SAN FRANCISCO (AP) -- A San Francisco Fire Department ban on video cameras now explicitly includes helmet-mounted devices that film emergency scenes, according to Chief Joanne Hayes-White.
The edict comes after images taken in the aftermath of the July 6 Asiana Airlines crash at the San Francisco airport led to questions about first responders' actions, which resulted in a survivor being run over by a fire truck.
Hayes-White told the San Francisco Chronicle (http://bit.ly/16zguEN ) she is concerned about the privacy of victims and firefighters.
"There comes a time that privacy of the individual is paramount, of greater importance than having a video," she said.
The footage recorded by Battalion Chief Mark Johnson's helmet camera shows a Fire Department truck running over 16-year-old Ye Meng Yuan while she was lying on the tarmac covered with fire-retardant foam.
Two other passengers died and 180 people were injured when the Boeing 777 clipped a seawall while approaching the runway and caught fire.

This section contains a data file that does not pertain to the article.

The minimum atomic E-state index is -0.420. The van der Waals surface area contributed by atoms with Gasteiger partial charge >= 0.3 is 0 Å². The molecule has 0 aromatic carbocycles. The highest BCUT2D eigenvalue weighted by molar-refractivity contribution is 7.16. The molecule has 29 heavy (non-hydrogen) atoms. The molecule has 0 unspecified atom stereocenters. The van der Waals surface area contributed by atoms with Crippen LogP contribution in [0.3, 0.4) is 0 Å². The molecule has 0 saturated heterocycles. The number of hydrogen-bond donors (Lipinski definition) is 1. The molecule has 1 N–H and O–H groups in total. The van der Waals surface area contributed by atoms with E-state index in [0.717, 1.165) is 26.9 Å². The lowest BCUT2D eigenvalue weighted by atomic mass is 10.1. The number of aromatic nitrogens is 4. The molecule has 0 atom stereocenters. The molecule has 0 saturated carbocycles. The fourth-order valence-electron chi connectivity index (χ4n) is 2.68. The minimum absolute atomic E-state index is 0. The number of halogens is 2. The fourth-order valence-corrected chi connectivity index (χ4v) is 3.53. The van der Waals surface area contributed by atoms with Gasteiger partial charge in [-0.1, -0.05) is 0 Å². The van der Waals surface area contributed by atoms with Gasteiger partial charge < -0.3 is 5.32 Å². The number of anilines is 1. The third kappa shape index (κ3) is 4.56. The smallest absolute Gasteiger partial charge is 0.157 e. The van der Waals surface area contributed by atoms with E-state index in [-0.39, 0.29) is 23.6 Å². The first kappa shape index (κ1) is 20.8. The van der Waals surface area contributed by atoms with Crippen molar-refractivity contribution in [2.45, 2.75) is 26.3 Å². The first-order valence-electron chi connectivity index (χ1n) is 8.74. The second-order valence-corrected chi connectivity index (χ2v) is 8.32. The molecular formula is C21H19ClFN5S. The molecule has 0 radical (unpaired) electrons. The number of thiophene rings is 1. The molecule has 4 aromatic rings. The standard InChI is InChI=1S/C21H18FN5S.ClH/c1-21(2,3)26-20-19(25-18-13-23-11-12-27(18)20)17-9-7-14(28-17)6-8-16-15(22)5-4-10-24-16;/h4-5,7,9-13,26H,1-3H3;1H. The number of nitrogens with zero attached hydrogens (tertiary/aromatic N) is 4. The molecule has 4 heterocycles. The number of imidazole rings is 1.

Images from the video were published in the San Francisco Chronicle, which reported that the footage indicates that Johnson had not been told that Ye was on the ground.
San Francisco police, the San Mateo County coroner and the National Transportation Safety Board are reviewing the footage.
Hayes-White said her 2009 ban on video cameras in facilities was meant to include emergency scenes, but critics inside and outside of the department question the timing.
"The department seems more concerned with exposure and liability than training and improving efficiency," Battalion Chief Kevin Smith told the newspaper. "Helmet cams are the wave of the future — they can be used to improve communication at incidents between firefighters and commanders."
The attorney for Ye's family also criticized the decision.
"Why would anybody not want to know the truth?" asked Anthony Tarricone.
Hayes-White said she's concerned that the fire department could be liable for violating privacy laws. Houston and Baltimore also ban the use of helmet cameras.
"There's a lot of concern related to privacy rights and the city taping without a person being aware of it while responding to medical calls," she said. "A lot of information is sensitive."